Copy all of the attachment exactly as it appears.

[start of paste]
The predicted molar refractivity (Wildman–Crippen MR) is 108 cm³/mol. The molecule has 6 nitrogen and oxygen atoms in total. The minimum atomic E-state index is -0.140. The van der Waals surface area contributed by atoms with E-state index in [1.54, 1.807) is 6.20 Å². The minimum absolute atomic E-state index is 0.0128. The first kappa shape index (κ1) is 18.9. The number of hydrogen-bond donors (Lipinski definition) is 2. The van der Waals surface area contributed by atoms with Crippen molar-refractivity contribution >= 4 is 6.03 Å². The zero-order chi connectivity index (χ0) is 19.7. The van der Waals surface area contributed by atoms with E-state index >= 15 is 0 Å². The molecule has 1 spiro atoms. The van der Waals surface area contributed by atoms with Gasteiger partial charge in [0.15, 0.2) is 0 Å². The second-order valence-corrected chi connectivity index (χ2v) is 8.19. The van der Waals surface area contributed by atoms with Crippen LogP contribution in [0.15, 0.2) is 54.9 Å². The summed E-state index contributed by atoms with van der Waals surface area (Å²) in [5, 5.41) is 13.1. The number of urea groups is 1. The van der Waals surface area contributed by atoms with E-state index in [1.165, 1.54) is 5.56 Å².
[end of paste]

The predicted molar refractivity (Wildman–Crippen MR) is 108 cm³/mol. The molecule has 6 nitrogen and oxygen atoms in total. The minimum atomic E-state index is -0.140. The van der Waals surface area contributed by atoms with E-state index in [1.54, 1.807) is 6.20 Å². The minimum absolute atomic E-state index is 0.0128. The first kappa shape index (κ1) is 18.9. The number of hydrogen-bond donors (Lipinski definition) is 2. The van der Waals surface area contributed by atoms with Crippen molar-refractivity contribution >= 4 is 6.03 Å². The zero-order chi connectivity index (χ0) is 19.7. The van der Waals surface area contributed by atoms with E-state index >= 15 is 0 Å². The molecule has 1 spiro atoms. The van der Waals surface area contributed by atoms with Gasteiger partial charge in [0.15, 0.2) is 0 Å². The second-order valence-corrected chi connectivity index (χ2v) is 8.19. The van der Waals surface area contributed by atoms with Crippen LogP contribution in [0.15, 0.2) is 54.9 Å². The summed E-state index contributed by atoms with van der Waals surface area (Å²) in [5, 5.41) is 13.1. The number of urea groups is 1. The van der Waals surface area contributed by atoms with E-state index in [1.165, 1.54) is 5.56 Å².